“There will be no real non-controlled currency in the world. There’s no government who is going to put up with it for long. It’s kind of cute now. There are a lot of senators in Congress who say ‘I support Silicon Valley innovation.’ There will be no currency that gets around government controls,” Dimon said.
“The technology will be used, and it could be used to transport currency, but it will be dollars, not bitcoins.”
He views blockchain like “any other technology,” noting that “if it’s cheaper, effective, works and secure, then we are going to use it.”
“Virtual currency, where it’s called a bitcoin vs. a U.S. dollar, that’s going to be stopped,” Dimon said. “No government will ever support a virtual currency that goes around borders and doesn’t have the same controls. It’s not going to happen.”
Looks like Dimon and PYMNTS are of one mind on this one.
Let’s face it, the U.S. voting system is behind the times.
That’s where one company, Blockchain Technologies Corp., believes it can use blockchain to create a more secure, open source voting machine.
Blockchain is most commonly talked about in financial situations, but now, however, the chatter is focused on blockchain-based elections that record votes via a blockchain in order to keep them more secure and less vulnerable to attacks. Instead of a traditional ballot, these ballots would have QR codes at the bottom, and each candidate would be given a unique address. Those votes are recorded using a blockchain. When those votes are calculated, each candidate gets votes based on a “vote unit” that is created using the blockchain machine.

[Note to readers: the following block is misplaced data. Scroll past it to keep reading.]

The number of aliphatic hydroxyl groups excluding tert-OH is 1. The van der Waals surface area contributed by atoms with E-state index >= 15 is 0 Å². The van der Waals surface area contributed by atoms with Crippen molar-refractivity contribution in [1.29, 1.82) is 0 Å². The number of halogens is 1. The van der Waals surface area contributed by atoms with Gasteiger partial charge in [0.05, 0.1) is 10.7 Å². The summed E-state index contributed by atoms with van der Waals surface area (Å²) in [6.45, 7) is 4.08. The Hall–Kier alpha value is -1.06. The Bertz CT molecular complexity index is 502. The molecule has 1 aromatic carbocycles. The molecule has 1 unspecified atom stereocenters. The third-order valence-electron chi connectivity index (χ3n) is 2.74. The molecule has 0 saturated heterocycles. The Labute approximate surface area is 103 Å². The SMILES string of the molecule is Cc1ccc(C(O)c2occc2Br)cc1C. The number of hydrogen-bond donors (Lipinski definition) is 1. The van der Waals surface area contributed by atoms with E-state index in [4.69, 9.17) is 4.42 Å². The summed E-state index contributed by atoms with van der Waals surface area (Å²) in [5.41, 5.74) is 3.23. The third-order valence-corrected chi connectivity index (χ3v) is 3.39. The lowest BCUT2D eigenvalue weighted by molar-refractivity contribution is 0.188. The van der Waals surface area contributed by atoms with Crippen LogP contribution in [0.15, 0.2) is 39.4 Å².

Could blockchain be the future of elections? Probably not yet, but it’s an interesting thought.
Santander Puts Weight Behind Blockchain Innovation
Speaking of blockchain (where the bitcoin conversations are being refocused), Santander InnoVentures has put up another big chunk of change to spur blockchain innovations.
The group — a $100 million FinTech venture capital fund of Santander Group — has created a competition that brings about early stage startups who are using blockchain — or distributed ledgers — to innovate the financial services industry.
Santander has been a big backer of blockchain’s tech as it recently tossed $4 million toward Ripple, a distributed ledger company.
“Distributed ledger technologies will create huge value for customers, banks and entrepreneurs who create new businesses around it. The Challenge will spark and accelerate that process for FinTech startups,” said Mariano Belinky, managing partner of Santander InnoVentures.
Bitcoin Exchange Hit With Cyberattack
OKCoin, the bitcoin exchange, announced it has shut down some of its services following a cyberattack.
While there aren’t many details on the hackers, the company said users began experiencing server problems and could not access accounts. That hack left users unable to withdraw or deposit funds for hours.